The Texas Standard’s series “Heel to Toe” – stories about Texans and their boots – takes us to far west Texas.
“Evidently, in Spanish, the name Schwartz seems to be somewhat difficult to pronounce,” says J. P. Schwartz, a doctor who moved to Presidio after living in the Dallas area.
That’s why patients asked for “el doctor con botas” instead.
When Schwartz arrived in Presidio, he noticed a few things. One, he was the only doctor available in the region – not only on this side of the border, but also for some border towns in Mexico. And second, he also noticed there weren’t a whole lot of shoe stores. One day he found a boot store owned by a man by the name Cordero.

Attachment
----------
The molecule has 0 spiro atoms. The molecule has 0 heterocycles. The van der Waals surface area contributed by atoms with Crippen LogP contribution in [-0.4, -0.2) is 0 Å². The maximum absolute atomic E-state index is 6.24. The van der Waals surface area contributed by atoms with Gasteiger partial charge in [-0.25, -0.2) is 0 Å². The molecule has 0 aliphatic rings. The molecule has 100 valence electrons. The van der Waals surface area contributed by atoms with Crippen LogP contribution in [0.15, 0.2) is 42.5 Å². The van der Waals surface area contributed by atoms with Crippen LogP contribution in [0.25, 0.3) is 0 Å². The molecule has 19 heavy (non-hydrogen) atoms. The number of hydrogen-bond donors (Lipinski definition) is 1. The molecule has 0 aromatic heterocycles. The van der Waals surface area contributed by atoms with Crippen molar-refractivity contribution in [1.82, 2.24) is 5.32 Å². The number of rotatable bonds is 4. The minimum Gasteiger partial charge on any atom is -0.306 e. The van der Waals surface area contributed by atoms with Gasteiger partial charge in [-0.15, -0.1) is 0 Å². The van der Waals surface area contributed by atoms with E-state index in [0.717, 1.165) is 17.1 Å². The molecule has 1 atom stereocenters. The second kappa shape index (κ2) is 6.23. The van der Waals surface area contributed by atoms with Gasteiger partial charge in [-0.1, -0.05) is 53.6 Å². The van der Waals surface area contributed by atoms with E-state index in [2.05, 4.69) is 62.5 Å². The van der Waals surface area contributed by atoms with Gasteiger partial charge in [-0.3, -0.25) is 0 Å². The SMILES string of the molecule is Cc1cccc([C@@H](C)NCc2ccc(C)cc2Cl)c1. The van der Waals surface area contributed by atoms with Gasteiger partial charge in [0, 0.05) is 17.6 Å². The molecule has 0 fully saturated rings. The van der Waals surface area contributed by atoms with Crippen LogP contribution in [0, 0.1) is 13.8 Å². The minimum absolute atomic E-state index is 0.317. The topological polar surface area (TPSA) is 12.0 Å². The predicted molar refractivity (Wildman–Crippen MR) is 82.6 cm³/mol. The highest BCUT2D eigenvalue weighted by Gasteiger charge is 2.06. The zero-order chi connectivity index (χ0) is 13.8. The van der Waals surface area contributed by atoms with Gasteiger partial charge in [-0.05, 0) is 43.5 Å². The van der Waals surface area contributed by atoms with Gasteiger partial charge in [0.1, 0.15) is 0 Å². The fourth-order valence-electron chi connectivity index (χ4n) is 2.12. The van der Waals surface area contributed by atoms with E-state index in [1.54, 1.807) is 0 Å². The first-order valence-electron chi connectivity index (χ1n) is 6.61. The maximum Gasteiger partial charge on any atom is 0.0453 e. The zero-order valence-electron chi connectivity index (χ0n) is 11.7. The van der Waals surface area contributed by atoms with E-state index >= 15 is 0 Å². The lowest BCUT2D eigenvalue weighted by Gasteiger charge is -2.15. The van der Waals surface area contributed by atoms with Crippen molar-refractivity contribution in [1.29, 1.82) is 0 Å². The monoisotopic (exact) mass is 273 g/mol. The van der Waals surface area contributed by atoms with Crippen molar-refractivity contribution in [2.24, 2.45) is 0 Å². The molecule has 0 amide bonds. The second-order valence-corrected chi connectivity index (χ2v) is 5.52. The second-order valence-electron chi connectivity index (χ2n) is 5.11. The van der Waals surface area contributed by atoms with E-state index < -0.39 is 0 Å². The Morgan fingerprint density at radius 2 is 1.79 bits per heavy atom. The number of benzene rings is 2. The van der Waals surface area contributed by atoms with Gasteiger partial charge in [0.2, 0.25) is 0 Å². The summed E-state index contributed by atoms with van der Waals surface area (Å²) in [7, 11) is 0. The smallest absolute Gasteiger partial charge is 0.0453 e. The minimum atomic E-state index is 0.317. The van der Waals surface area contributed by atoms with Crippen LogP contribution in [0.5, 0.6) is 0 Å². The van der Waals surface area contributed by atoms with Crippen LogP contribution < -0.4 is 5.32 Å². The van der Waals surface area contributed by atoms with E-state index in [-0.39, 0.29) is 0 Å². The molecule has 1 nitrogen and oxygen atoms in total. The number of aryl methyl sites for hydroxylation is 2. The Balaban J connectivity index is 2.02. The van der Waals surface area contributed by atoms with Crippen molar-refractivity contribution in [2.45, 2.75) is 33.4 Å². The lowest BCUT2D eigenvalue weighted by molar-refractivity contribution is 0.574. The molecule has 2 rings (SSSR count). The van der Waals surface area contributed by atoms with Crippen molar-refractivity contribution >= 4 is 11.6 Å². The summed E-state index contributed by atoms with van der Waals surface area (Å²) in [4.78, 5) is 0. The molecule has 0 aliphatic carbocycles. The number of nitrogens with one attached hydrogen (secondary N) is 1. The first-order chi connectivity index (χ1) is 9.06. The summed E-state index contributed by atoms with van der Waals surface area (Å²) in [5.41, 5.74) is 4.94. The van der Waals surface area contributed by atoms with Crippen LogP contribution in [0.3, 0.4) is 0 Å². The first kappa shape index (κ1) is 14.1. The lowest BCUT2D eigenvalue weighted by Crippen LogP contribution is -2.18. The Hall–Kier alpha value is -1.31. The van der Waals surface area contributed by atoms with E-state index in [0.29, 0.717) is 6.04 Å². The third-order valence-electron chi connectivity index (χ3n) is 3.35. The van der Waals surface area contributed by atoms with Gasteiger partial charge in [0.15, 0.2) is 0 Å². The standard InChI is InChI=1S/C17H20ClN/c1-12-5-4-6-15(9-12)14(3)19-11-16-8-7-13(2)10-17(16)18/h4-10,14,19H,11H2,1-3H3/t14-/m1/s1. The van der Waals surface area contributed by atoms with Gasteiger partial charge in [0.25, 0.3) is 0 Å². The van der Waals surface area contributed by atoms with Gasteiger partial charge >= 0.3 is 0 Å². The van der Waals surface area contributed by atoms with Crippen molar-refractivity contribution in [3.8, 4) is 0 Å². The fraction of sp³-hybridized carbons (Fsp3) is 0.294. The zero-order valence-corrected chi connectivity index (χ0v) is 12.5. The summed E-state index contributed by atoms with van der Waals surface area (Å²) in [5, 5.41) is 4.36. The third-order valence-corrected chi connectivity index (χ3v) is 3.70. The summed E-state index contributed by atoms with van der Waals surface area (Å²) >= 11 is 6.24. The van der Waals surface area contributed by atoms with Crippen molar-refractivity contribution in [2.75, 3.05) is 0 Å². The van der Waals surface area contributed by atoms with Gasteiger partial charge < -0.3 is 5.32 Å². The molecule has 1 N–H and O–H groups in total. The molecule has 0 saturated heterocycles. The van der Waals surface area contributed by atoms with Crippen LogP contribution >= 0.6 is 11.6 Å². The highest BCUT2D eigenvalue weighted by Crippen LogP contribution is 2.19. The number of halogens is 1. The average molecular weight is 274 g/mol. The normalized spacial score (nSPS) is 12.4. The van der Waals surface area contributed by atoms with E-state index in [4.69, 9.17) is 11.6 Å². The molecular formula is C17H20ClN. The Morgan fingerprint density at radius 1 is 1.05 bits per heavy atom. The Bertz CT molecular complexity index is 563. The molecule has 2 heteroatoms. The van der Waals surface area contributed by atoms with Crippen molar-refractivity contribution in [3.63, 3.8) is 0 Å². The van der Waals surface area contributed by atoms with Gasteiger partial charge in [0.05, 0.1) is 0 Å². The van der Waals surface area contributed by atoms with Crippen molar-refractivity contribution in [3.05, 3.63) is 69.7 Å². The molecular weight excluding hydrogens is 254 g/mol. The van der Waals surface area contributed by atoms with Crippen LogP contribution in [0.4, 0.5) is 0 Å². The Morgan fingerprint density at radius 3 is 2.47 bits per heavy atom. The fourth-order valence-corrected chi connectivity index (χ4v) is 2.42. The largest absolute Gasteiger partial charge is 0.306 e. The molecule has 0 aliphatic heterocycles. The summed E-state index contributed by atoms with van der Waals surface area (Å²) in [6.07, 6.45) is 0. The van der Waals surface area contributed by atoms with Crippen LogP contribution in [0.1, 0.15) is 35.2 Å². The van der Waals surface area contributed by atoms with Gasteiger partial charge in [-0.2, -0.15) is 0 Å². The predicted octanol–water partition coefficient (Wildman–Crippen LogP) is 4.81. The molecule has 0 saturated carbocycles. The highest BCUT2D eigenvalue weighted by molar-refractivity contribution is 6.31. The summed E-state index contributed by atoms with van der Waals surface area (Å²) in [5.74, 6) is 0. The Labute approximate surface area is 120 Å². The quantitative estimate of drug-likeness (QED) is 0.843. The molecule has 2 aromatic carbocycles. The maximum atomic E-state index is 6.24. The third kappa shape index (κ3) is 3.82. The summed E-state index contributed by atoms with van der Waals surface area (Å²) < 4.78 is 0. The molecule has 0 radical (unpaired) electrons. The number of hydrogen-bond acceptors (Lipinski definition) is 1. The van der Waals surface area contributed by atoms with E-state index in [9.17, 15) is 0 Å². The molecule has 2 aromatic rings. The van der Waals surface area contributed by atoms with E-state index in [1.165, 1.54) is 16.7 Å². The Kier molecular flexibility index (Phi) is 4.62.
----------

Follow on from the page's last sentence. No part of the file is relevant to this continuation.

“He made one pair of boots for me that were black. I wore those boots every time I worked there,” he says, “and so they said, ‘We’d like to see the doctor that wears the boots.’”
Schwartz says one Saturday morning a woman came rushing in holding a baby in respiratory distress. She had come across the border from Mexico.
“It was really scary because we had no backup and the nearest hospital was probably 90 miles to the north,” he says. “When she came in, she immediately wanted to see ‘the doctor in the boots.’ That’s what she was told to define when she got to Presidio.”
He says there wasn’t even time to call EMS, so they cut a mask down to an infant’s size.
“We were talking just minutes or seconds to get something going on this baby immediately, and it began to respond almost at once.”
P. Schwartz – “el doctor con botas” – says the mother, and her baby continued coming to the clinic in Presidio. The baby was perfectly fine after that.